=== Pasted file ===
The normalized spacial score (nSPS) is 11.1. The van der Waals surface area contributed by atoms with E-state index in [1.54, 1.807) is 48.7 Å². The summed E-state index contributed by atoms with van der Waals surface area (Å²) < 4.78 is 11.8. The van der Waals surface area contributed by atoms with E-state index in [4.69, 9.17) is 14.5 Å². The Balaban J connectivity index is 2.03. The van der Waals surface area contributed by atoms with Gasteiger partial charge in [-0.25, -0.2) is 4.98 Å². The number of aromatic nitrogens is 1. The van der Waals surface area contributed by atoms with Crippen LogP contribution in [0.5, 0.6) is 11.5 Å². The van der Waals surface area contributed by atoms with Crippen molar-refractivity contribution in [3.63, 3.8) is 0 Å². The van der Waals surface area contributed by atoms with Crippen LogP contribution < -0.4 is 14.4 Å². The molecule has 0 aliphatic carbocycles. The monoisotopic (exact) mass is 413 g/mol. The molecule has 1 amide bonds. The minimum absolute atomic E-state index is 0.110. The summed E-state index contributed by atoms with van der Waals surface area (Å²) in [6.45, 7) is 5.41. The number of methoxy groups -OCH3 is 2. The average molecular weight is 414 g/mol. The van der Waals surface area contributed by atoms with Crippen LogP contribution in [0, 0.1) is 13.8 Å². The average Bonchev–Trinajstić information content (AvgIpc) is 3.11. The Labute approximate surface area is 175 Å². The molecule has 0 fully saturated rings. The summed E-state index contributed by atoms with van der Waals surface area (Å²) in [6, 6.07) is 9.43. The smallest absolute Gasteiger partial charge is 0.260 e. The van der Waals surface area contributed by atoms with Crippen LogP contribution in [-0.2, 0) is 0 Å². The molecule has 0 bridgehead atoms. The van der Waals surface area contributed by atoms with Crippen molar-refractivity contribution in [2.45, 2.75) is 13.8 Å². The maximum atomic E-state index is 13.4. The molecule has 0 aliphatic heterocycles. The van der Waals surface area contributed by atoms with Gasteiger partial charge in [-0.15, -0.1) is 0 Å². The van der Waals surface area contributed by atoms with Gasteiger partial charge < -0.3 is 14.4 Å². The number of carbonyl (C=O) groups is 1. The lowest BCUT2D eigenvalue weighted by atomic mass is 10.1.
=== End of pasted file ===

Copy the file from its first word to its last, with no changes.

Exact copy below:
The normalized spacial score (nSPS) is 11.1. The van der Waals surface area contributed by atoms with E-state index in [1.54, 1.807) is 48.7 Å². The summed E-state index contributed by atoms with van der Waals surface area (Å²) < 4.78 is 11.8. The van der Waals surface area contributed by atoms with E-state index in [4.69, 9.17) is 14.5 Å². The Balaban J connectivity index is 2.03. The van der Waals surface area contributed by atoms with Gasteiger partial charge in [-0.25, -0.2) is 4.98 Å². The number of aromatic nitrogens is 1. The van der Waals surface area contributed by atoms with Crippen LogP contribution in [0.5, 0.6) is 11.5 Å². The van der Waals surface area contributed by atoms with Crippen molar-refractivity contribution in [3.63, 3.8) is 0 Å². The van der Waals surface area contributed by atoms with Crippen LogP contribution < -0.4 is 14.4 Å². The molecule has 0 aliphatic carbocycles. The monoisotopic (exact) mass is 413 g/mol. The molecule has 1 amide bonds. The minimum absolute atomic E-state index is 0.110. The summed E-state index contributed by atoms with van der Waals surface area (Å²) in [6.45, 7) is 5.41. The number of methoxy groups -OCH3 is 2. The average molecular weight is 414 g/mol. The van der Waals surface area contributed by atoms with Crippen LogP contribution in [0, 0.1) is 13.8 Å². The average Bonchev–Trinajstić information content (AvgIpc) is 3.11. The Labute approximate surface area is 175 Å². The molecule has 0 fully saturated rings. The summed E-state index contributed by atoms with van der Waals surface area (Å²) in [6, 6.07) is 9.43. The smallest absolute Gasteiger partial charge is 0.260 e. The van der Waals surface area contributed by atoms with Crippen LogP contribution in [-0.2, 0) is 0 Å². The molecule has 0 bridgehead atoms. The van der Waals surface area contributed by atoms with Crippen molar-refractivity contribution in [2.45, 2.75) is 13.8 Å². The maximum atomic E-state index is 13.4. The molecule has 0 aliphatic heterocycles. The van der Waals surface area contributed by atoms with Gasteiger partial charge in [-0.15, -0.1) is 0 Å². The van der Waals surface area contributed by atoms with Gasteiger partial charge < -0.3 is 14.4 Å². The number of carbonyl (C=O) groups is 1. The lowest BCUT2D eigenvalue weighted by atomic mass is 10.1.